There are many facets to the gun control debate beyond those that make the most headlines. One important place where Second Amendment rights often runs into personal safety is where domestic violence is involved.
In Michigan, judges can take away gun rights for those convicted of domestic violence, but the law does not automatically take away the right to own a gun for a domestic violence conviction. Many anti-domestic abuse advocates say that stricter laws would prevent many deaths at the hands of abusive spouses. In response, several state legislatures, including in Wisconsin, have considered gun bans after a domestic violence conviction.
As the News Herald reports, there is no such law in Michigan. But federal law does prohibit purchase, ownership or possession of gun or ammunition after certain cases of domestic violence. Meanwhile, Gov. Rick Snyder vetoed a bill last year that would have allowed some people with a personal protective order against them for domestic violence to carry a concealed handgun.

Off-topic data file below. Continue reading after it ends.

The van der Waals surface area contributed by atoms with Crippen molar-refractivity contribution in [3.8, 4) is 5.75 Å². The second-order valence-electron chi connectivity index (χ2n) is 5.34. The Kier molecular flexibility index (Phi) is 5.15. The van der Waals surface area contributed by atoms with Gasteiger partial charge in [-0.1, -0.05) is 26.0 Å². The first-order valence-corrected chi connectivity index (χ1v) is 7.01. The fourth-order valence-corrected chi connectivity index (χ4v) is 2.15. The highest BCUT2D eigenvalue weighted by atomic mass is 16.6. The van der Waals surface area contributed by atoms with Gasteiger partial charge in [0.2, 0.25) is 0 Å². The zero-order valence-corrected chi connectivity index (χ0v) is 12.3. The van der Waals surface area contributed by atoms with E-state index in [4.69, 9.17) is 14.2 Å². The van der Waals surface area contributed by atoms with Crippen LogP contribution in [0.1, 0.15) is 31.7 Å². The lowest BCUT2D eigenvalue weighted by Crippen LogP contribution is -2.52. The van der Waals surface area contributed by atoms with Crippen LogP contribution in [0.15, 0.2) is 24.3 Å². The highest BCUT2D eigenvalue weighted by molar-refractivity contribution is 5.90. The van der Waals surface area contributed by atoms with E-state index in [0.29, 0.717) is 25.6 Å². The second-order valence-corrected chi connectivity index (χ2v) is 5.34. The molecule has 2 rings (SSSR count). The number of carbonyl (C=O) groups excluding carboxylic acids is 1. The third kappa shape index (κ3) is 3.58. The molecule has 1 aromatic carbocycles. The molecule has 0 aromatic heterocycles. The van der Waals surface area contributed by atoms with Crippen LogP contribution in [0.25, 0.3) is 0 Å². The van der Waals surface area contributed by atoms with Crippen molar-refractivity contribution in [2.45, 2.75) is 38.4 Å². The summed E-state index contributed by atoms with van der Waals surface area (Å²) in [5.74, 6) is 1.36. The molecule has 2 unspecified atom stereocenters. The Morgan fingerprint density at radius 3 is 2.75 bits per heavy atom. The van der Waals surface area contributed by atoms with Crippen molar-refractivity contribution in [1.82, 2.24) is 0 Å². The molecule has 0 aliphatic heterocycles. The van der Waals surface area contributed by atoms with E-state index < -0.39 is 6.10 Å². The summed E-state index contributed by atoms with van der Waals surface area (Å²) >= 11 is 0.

Those accused of domestic violence may see many of their rights taken away if convicted. Besides possibly losing their Second Amendment rights, the accuser might take out a protective order against you, preventing you from living in your home or seeing your children. If your employer finds out about the arrest, you could get fired, even though you have not yet been convicted of anything.
Domestic violence is a very serious matter for everyone involved. A person accused of domestic assault should find a defense attorney as soon as possible.